Gene identified that plays a crucial role in brain cells controlling breathing in response to oxygen and carbon dioxide levels
Like a finely tuned engine, the breathing process requires input from a variety of different brain cells in order to detect oxygen and carbon dioxide levels, set the breathing rhythm, and control the muscles needed to breath. Scientists have recently shown in mice that a gene, Atoh1, may be a crucial orchestrator for at least part of this process. They found that Atoh1 is key for the development not only of carbon dioxide-detecting cells, but also for a group of cells in the brain called the parabrachial complex (in red). These cells relay information about blood oxygen levels to other cells that set the breathing rhythm. Without this gene, mice die at birth because their body doesn’t know when to breath faster in response to changing oxygen and carbon dioxide levels in the blood. Problems with the Atoh1 gene could help explain what happens in instances of newborn baby deaths.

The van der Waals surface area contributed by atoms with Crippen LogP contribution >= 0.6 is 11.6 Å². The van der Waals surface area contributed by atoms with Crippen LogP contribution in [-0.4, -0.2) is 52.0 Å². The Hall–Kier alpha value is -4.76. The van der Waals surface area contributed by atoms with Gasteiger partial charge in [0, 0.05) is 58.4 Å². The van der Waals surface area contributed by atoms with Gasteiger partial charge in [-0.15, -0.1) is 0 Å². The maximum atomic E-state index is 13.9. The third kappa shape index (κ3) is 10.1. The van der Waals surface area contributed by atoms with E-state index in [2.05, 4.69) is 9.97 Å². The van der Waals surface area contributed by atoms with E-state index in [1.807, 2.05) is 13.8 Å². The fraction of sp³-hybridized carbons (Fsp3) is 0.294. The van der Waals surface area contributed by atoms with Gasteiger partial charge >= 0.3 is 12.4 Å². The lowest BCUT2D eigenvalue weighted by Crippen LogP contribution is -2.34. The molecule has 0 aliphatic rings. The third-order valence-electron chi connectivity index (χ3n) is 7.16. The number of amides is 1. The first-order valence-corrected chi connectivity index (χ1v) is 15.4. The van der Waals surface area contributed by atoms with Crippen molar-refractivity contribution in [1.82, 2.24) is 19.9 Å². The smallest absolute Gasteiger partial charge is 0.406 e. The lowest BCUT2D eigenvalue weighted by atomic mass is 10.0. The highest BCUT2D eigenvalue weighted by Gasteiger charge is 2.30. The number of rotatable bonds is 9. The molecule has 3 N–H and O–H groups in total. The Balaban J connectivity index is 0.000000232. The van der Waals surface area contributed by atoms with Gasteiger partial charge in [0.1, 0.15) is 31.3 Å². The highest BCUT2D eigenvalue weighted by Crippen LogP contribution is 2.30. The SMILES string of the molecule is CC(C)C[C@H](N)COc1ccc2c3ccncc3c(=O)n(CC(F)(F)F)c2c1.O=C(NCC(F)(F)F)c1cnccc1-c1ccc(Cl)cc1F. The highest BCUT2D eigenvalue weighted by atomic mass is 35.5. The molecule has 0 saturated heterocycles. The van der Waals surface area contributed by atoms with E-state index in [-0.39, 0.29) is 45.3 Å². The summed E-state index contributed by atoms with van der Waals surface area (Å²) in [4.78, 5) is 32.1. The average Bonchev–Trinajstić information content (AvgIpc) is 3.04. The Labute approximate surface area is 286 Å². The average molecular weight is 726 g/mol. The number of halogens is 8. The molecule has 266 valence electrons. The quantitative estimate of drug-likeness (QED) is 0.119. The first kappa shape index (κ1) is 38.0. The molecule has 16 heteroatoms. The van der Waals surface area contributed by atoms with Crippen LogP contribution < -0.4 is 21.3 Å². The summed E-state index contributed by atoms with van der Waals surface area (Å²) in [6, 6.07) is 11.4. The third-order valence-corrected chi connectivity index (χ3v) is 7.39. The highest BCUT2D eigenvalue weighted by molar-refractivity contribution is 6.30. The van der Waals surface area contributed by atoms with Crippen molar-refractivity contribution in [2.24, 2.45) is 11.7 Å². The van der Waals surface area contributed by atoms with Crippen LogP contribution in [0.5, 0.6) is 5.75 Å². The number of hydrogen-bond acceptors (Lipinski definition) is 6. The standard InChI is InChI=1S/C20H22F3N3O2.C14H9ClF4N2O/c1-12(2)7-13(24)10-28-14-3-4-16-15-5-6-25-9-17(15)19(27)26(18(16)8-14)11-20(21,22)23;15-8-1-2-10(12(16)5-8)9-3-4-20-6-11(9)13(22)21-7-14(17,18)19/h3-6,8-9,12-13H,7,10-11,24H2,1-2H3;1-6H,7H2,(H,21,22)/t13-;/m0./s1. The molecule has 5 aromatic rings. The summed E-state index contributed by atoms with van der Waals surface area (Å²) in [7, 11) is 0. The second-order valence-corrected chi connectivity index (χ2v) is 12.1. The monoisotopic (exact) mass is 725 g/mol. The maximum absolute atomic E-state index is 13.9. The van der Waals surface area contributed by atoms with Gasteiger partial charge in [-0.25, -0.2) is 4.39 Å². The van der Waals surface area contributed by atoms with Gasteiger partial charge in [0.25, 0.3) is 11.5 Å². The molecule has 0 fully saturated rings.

Written by Gaëlle Coullon
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